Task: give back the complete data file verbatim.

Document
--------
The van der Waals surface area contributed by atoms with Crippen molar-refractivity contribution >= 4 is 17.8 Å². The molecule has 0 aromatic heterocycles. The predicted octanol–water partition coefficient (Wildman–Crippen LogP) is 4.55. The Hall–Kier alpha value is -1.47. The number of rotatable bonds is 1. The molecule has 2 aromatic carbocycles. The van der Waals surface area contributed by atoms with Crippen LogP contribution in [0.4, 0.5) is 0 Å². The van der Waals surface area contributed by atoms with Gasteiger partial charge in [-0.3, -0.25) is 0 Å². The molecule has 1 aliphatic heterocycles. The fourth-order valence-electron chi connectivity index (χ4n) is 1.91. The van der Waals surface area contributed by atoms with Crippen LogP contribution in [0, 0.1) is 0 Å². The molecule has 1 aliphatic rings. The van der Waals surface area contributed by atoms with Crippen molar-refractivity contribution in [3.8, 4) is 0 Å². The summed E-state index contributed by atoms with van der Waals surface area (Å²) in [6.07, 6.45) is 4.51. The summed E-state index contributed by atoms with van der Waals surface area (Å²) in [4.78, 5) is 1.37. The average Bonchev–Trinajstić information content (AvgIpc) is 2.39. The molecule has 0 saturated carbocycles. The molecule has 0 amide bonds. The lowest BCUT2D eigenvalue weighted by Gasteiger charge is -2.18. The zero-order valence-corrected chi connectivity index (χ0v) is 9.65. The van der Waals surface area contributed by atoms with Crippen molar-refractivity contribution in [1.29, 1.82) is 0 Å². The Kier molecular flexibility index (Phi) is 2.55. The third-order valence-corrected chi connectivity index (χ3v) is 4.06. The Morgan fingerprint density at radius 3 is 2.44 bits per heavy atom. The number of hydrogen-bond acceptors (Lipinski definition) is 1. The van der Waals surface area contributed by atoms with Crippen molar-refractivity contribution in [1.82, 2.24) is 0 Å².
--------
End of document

The van der Waals surface area contributed by atoms with Crippen molar-refractivity contribution >= 4 is 17.8 Å². The molecule has 0 aromatic heterocycles. The predicted octanol–water partition coefficient (Wildman–Crippen LogP) is 4.55. The Hall–Kier alpha value is -1.47. The number of rotatable bonds is 1. The molecule has 2 aromatic carbocycles. The van der Waals surface area contributed by atoms with Crippen LogP contribution in [0.4, 0.5) is 0 Å². The van der Waals surface area contributed by atoms with Gasteiger partial charge in [-0.3, -0.25) is 0 Å². The molecule has 1 aliphatic heterocycles. The fourth-order valence-electron chi connectivity index (χ4n) is 1.91. The van der Waals surface area contributed by atoms with Crippen LogP contribution in [0, 0.1) is 0 Å². The molecule has 1 aliphatic rings. The van der Waals surface area contributed by atoms with Crippen molar-refractivity contribution in [3.8, 4) is 0 Å². The summed E-state index contributed by atoms with van der Waals surface area (Å²) in [6.07, 6.45) is 4.51. The summed E-state index contributed by atoms with van der Waals surface area (Å²) in [4.78, 5) is 1.37. The average Bonchev–Trinajstić information content (AvgIpc) is 2.39. The molecule has 0 saturated carbocycles. The molecule has 0 amide bonds. The lowest BCUT2D eigenvalue weighted by Gasteiger charge is -2.18. The zero-order valence-corrected chi connectivity index (χ0v) is 9.65. The van der Waals surface area contributed by atoms with Crippen molar-refractivity contribution in [1.29, 1.82) is 0 Å². The Kier molecular flexibility index (Phi) is 2.55. The third-order valence-corrected chi connectivity index (χ3v) is 4.06. The Morgan fingerprint density at radius 3 is 2.44 bits per heavy atom. The number of hydrogen-bond acceptors (Lipinski definition) is 1. The van der Waals surface area contributed by atoms with Crippen molar-refractivity contribution in [1.82, 2.24) is 0 Å².